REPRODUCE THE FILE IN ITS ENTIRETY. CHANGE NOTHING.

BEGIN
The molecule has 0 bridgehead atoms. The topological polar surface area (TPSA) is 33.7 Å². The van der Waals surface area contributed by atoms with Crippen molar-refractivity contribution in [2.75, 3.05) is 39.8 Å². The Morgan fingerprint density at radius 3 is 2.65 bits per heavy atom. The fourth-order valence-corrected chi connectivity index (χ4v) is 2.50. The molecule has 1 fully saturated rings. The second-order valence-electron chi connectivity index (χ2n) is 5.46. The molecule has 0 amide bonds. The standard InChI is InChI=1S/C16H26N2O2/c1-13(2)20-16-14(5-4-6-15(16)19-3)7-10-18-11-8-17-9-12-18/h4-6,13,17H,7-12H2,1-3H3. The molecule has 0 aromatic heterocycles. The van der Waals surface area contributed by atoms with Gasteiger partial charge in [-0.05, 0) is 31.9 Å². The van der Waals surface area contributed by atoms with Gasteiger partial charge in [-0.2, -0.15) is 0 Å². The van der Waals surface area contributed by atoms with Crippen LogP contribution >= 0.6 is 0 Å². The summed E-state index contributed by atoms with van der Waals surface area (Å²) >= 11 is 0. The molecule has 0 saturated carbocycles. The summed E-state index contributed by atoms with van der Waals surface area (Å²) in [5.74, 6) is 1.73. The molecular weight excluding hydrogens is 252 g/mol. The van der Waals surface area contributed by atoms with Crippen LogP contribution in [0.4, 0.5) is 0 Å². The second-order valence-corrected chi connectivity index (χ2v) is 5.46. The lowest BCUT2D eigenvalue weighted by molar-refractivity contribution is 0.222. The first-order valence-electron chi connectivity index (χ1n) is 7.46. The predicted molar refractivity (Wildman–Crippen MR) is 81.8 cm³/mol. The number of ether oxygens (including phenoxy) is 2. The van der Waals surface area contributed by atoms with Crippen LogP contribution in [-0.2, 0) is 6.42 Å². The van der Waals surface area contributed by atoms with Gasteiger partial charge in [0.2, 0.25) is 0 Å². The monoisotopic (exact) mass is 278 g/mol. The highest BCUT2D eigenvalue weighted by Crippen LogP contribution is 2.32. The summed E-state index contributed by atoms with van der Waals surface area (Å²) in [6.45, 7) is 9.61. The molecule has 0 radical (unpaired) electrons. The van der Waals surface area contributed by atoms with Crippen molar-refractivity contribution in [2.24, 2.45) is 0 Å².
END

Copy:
The molecule has 0 bridgehead atoms. The topological polar surface area (TPSA) is 33.7 Å². The van der Waals surface area contributed by atoms with Crippen molar-refractivity contribution in [2.75, 3.05) is 39.8 Å². The Morgan fingerprint density at radius 3 is 2.65 bits per heavy atom. The fourth-order valence-corrected chi connectivity index (χ4v) is 2.50. The molecule has 1 fully saturated rings. The second-order valence-electron chi connectivity index (χ2n) is 5.46. The molecule has 0 amide bonds. The standard InChI is InChI=1S/C16H26N2O2/c1-13(2)20-16-14(5-4-6-15(16)19-3)7-10-18-11-8-17-9-12-18/h4-6,13,17H,7-12H2,1-3H3. The molecule has 0 aromatic heterocycles. The van der Waals surface area contributed by atoms with Gasteiger partial charge in [-0.05, 0) is 31.9 Å². The van der Waals surface area contributed by atoms with Gasteiger partial charge in [-0.2, -0.15) is 0 Å². The van der Waals surface area contributed by atoms with Crippen LogP contribution >= 0.6 is 0 Å². The summed E-state index contributed by atoms with van der Waals surface area (Å²) >= 11 is 0. The molecule has 0 saturated carbocycles. The summed E-state index contributed by atoms with van der Waals surface area (Å²) in [5.74, 6) is 1.73. The molecular weight excluding hydrogens is 252 g/mol. The van der Waals surface area contributed by atoms with Crippen LogP contribution in [0.4, 0.5) is 0 Å². The second-order valence-corrected chi connectivity index (χ2v) is 5.46. The lowest BCUT2D eigenvalue weighted by molar-refractivity contribution is 0.222. The first-order valence-electron chi connectivity index (χ1n) is 7.46. The predicted molar refractivity (Wildman–Crippen MR) is 81.8 cm³/mol. The number of ether oxygens (including phenoxy) is 2. The van der Waals surface area contributed by atoms with Crippen LogP contribution in [-0.2, 0) is 6.42 Å². The van der Waals surface area contributed by atoms with Gasteiger partial charge in [0.2, 0.25) is 0 Å². The monoisotopic (exact) mass is 278 g/mol. The highest BCUT2D eigenvalue weighted by Crippen LogP contribution is 2.32. The summed E-state index contributed by atoms with van der Waals surface area (Å²) in [6.45, 7) is 9.61. The molecule has 0 radical (unpaired) electrons. The van der Waals surface area contributed by atoms with Crippen molar-refractivity contribution in [2.24, 2.45) is 0 Å².